A Good Book is Like a Meal

Whether it’s a food memoir, a collection of essays or a nice novel, a great food book entertains me on several levels. My appetite is piqued, I learn something, I appreciate all the hard work that goes into a meal or a restaurant or a career and sometimes I’m even inspired to get in the kitchen.

Some are so wonderful I have read them more than once.

Often, a good food book helps in researching for an article or review.

To that point when I was reviewing an Indian restaurant in Tucson, I decided to reread “The Hundred-Foot Journey” by Richard C. Morais and “Climbing the Mango Trees” by Madhur Jaffrey. The first is a delightful little novel that was turned into a movie (which I confess I have yet to see.) The other is a memoir by the renowned cookbook writer/actress. Both are delicious books that made my crave Indian food in all its forms.

The hundred-Foot JourneyClimbing The Mago Trees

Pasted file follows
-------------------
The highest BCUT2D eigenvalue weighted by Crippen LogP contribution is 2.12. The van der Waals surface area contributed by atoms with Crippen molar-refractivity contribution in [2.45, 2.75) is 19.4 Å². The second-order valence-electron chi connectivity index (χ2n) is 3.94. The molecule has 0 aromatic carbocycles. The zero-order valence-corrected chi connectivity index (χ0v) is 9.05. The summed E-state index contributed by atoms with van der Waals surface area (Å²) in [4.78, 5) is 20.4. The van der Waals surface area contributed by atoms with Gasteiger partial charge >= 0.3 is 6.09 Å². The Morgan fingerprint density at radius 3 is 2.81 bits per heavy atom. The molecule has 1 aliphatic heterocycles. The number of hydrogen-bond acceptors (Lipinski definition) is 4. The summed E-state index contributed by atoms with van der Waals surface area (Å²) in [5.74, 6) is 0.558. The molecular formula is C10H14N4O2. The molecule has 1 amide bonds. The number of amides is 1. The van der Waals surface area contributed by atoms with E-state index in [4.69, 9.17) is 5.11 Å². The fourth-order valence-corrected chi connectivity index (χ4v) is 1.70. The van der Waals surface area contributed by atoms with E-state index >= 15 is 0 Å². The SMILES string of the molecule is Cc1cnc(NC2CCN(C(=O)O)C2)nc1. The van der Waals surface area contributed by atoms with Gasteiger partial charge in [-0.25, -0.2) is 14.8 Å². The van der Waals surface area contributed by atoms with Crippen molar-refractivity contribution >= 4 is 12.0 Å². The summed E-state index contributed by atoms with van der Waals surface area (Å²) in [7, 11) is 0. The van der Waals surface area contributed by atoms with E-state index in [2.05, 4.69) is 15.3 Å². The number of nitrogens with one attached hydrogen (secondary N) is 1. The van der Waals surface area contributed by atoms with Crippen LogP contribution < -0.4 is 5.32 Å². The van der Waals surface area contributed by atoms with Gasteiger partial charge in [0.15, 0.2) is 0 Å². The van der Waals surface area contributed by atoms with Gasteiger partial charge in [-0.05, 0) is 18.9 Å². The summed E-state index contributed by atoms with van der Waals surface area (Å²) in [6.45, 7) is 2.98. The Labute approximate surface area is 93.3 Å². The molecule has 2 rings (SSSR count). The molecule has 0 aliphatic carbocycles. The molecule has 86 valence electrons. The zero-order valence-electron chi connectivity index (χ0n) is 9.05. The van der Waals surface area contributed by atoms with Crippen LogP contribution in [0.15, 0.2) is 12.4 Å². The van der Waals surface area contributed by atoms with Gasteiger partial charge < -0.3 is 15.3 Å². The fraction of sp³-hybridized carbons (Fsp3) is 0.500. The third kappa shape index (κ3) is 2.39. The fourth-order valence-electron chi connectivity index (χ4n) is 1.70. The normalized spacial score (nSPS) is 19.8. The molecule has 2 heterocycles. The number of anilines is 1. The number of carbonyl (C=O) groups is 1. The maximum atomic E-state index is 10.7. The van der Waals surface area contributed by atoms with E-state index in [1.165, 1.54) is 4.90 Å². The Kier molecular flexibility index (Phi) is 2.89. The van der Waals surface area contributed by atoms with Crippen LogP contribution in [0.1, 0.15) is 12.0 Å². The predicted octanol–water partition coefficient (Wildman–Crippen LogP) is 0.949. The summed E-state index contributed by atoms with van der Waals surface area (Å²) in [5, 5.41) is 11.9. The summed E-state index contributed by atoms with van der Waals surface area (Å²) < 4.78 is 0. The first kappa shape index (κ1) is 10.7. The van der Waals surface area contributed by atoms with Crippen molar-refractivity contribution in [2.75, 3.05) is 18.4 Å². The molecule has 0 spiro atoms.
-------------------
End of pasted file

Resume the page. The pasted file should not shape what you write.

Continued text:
Laurie Colwin is one of the reasons I am a food writer. She wrote essays for many years for ‘Gourmet Magazine’ and when she died way too early my heart broke. I was thrilled to find to collections of her essays in “Home Cooking” and “More Home Cooking” and I found comfort in knowing that I can pick a copy of either whenever I wanted to spend some time with this soulful writer.

Home cooking and more Home Cooking
Of course, Ruth Reichl is on the reread list. Of all her books, I like her first, “Tender at the Bone” the best. Reichl was editor at ‘Gourmet Magazine‘ for many years but this book is about her early life and the beginnings of her food career/

Tender at the Bone
Another great memoir is Gabrielle Hamilton’s “Blood, Bones & Butter.” The next time I’m in New York, I plan on eating at her restaurant, Prune on the quality of this book alone.

Boold, Bone & Butter
Michael Ruhlman is another favorite. His “The Making of a Chef” chronicles his time at The Culinary Institute of America. He’s not a chef, but he thinks like one. He has several chef centric books and a couple of cookbooks, all of which are great reads.

Currently I’m rereading “The Food of Love” by Anthony Capella. The story centers on a Roman chef named Bruno, who falls in love with a young American student named Laura. It’s a take on the Cyrano story as poor hapless Bruno cooks sumptuous meals for his love in order to help his friend seduce her. Not only do the food descriptions get me all hot, but this is one sex scenes make Fifty Shades look cheap and tawdry.
I’m sure there are many more to include. But that’s for another post.